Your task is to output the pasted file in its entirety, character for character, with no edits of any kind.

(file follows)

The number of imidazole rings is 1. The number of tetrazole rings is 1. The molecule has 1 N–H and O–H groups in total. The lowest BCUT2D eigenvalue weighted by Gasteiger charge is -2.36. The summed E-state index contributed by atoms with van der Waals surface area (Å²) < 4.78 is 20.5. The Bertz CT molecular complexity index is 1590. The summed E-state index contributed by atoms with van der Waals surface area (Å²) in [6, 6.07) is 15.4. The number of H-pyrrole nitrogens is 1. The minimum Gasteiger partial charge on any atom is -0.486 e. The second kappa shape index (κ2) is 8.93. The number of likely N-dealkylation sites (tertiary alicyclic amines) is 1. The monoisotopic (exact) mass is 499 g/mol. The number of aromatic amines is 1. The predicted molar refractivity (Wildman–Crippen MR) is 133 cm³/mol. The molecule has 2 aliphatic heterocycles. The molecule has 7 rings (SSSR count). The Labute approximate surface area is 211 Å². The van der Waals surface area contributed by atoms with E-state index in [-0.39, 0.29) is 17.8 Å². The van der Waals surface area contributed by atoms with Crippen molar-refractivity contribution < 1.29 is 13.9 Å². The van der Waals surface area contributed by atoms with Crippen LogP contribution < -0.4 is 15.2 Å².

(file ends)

The number of imidazole rings is 1. The number of tetrazole rings is 1. The molecule has 1 N–H and O–H groups in total. The lowest BCUT2D eigenvalue weighted by Gasteiger charge is -2.36. The summed E-state index contributed by atoms with van der Waals surface area (Å²) < 4.78 is 20.5. The Bertz CT molecular complexity index is 1590. The summed E-state index contributed by atoms with van der Waals surface area (Å²) in [6, 6.07) is 15.4. The number of H-pyrrole nitrogens is 1. The minimum Gasteiger partial charge on any atom is -0.486 e. The second kappa shape index (κ2) is 8.93. The number of likely N-dealkylation sites (tertiary alicyclic amines) is 1. The monoisotopic (exact) mass is 499 g/mol. The number of aromatic amines is 1. The predicted molar refractivity (Wildman–Crippen MR) is 133 cm³/mol. The molecule has 2 aliphatic heterocycles. The molecule has 7 rings (SSSR count). The Labute approximate surface area is 211 Å². The van der Waals surface area contributed by atoms with E-state index in [-0.39, 0.29) is 17.8 Å². The van der Waals surface area contributed by atoms with Crippen molar-refractivity contribution < 1.29 is 13.9 Å². The van der Waals surface area contributed by atoms with Crippen LogP contribution < -0.4 is 15.2 Å².